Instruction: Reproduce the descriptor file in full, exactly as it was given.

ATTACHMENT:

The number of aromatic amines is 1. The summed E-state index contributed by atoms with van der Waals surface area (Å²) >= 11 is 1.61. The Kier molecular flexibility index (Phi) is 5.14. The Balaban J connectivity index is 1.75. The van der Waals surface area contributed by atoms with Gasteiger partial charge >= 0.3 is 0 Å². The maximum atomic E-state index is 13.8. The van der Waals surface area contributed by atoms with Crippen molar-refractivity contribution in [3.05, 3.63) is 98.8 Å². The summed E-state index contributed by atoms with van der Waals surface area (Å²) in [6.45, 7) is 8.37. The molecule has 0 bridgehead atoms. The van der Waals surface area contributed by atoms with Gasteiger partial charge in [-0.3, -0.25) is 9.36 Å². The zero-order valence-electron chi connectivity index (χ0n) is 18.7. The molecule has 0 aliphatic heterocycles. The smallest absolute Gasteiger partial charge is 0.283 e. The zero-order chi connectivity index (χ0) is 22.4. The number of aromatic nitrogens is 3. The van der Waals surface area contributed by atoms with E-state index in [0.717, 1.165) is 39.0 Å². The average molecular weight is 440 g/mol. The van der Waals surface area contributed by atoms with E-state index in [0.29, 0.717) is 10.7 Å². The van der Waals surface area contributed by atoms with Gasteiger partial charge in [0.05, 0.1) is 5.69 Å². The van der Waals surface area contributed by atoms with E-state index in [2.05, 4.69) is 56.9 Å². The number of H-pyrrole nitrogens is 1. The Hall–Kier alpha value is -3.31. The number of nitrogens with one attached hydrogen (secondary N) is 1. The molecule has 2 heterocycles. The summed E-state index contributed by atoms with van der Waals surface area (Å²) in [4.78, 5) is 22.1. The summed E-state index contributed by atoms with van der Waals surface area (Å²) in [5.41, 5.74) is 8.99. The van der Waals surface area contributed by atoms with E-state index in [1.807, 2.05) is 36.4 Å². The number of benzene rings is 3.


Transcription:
The number of aromatic amines is 1. The summed E-state index contributed by atoms with van der Waals surface area (Å²) >= 11 is 1.61. The Kier molecular flexibility index (Phi) is 5.14. The Balaban J connectivity index is 1.75. The van der Waals surface area contributed by atoms with Gasteiger partial charge >= 0.3 is 0 Å². The maximum atomic E-state index is 13.8. The van der Waals surface area contributed by atoms with Crippen molar-refractivity contribution in [3.05, 3.63) is 98.8 Å². The summed E-state index contributed by atoms with van der Waals surface area (Å²) in [6.45, 7) is 8.37. The molecule has 0 bridgehead atoms. The van der Waals surface area contributed by atoms with Gasteiger partial charge in [-0.3, -0.25) is 9.36 Å². The zero-order valence-electron chi connectivity index (χ0n) is 18.7. The molecule has 0 aliphatic heterocycles. The smallest absolute Gasteiger partial charge is 0.283 e. The zero-order chi connectivity index (χ0) is 22.4. The number of aromatic nitrogens is 3. The van der Waals surface area contributed by atoms with E-state index in [0.717, 1.165) is 39.0 Å². The average molecular weight is 440 g/mol. The van der Waals surface area contributed by atoms with E-state index in [0.29, 0.717) is 10.7 Å². The van der Waals surface area contributed by atoms with Gasteiger partial charge in [0.05, 0.1) is 5.69 Å². The van der Waals surface area contributed by atoms with E-state index in [2.05, 4.69) is 56.9 Å². The number of H-pyrrole nitrogens is 1. The Hall–Kier alpha value is -3.31. The number of nitrogens with one attached hydrogen (secondary N) is 1. The molecule has 2 heterocycles. The summed E-state index contributed by atoms with van der Waals surface area (Å²) in [4.78, 5) is 22.1. The summed E-state index contributed by atoms with van der Waals surface area (Å²) in [5.41, 5.74) is 8.99. The van der Waals surface area contributed by atoms with E-state index in [1.807, 2.05) is 36.4 Å². The number of benzene rings is 3.